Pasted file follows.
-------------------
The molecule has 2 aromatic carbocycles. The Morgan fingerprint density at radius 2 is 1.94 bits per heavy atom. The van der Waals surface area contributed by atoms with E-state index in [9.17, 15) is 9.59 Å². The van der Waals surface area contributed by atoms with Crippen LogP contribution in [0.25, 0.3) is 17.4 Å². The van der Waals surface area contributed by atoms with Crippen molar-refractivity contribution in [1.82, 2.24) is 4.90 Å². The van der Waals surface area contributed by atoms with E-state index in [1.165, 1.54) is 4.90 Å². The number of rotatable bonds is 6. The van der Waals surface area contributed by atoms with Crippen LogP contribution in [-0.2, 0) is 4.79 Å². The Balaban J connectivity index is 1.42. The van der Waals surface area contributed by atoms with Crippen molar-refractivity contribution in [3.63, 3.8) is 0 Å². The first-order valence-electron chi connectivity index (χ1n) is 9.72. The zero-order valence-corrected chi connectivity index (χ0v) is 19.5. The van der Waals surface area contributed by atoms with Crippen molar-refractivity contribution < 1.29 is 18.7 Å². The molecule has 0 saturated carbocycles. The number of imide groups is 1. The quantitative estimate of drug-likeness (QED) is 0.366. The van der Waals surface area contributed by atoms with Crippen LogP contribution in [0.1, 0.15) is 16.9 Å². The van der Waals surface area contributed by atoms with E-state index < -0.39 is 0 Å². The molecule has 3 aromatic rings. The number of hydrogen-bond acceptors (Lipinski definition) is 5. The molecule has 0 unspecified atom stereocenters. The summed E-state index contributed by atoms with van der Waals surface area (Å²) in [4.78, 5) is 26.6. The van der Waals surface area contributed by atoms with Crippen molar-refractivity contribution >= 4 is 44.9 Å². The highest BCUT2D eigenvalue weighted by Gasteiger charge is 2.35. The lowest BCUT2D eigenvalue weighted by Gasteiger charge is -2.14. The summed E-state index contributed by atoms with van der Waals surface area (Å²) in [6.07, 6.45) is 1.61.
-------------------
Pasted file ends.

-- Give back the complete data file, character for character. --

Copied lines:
The molecule has 2 aromatic carbocycles. The Morgan fingerprint density at radius 2 is 1.94 bits per heavy atom. The van der Waals surface area contributed by atoms with E-state index in [9.17, 15) is 9.59 Å². The van der Waals surface area contributed by atoms with Crippen LogP contribution in [0.25, 0.3) is 17.4 Å². The van der Waals surface area contributed by atoms with Crippen molar-refractivity contribution in [1.82, 2.24) is 4.90 Å². The van der Waals surface area contributed by atoms with E-state index in [1.165, 1.54) is 4.90 Å². The number of rotatable bonds is 6. The van der Waals surface area contributed by atoms with Crippen LogP contribution in [-0.2, 0) is 4.79 Å². The Balaban J connectivity index is 1.42. The van der Waals surface area contributed by atoms with Crippen molar-refractivity contribution in [3.63, 3.8) is 0 Å². The first-order valence-electron chi connectivity index (χ1n) is 9.72. The zero-order valence-corrected chi connectivity index (χ0v) is 19.5. The van der Waals surface area contributed by atoms with Crippen molar-refractivity contribution < 1.29 is 18.7 Å². The molecule has 0 saturated carbocycles. The number of imide groups is 1. The quantitative estimate of drug-likeness (QED) is 0.366. The van der Waals surface area contributed by atoms with Crippen LogP contribution in [0.1, 0.15) is 16.9 Å². The van der Waals surface area contributed by atoms with E-state index < -0.39 is 0 Å². The molecule has 3 aromatic rings. The number of hydrogen-bond acceptors (Lipinski definition) is 5. The molecule has 0 unspecified atom stereocenters. The summed E-state index contributed by atoms with van der Waals surface area (Å²) in [4.78, 5) is 26.6. The van der Waals surface area contributed by atoms with Crippen molar-refractivity contribution >= 4 is 44.9 Å². The highest BCUT2D eigenvalue weighted by Gasteiger charge is 2.35. The lowest BCUT2D eigenvalue weighted by Gasteiger charge is -2.14. The summed E-state index contributed by atoms with van der Waals surface area (Å²) in [6.07, 6.45) is 1.61.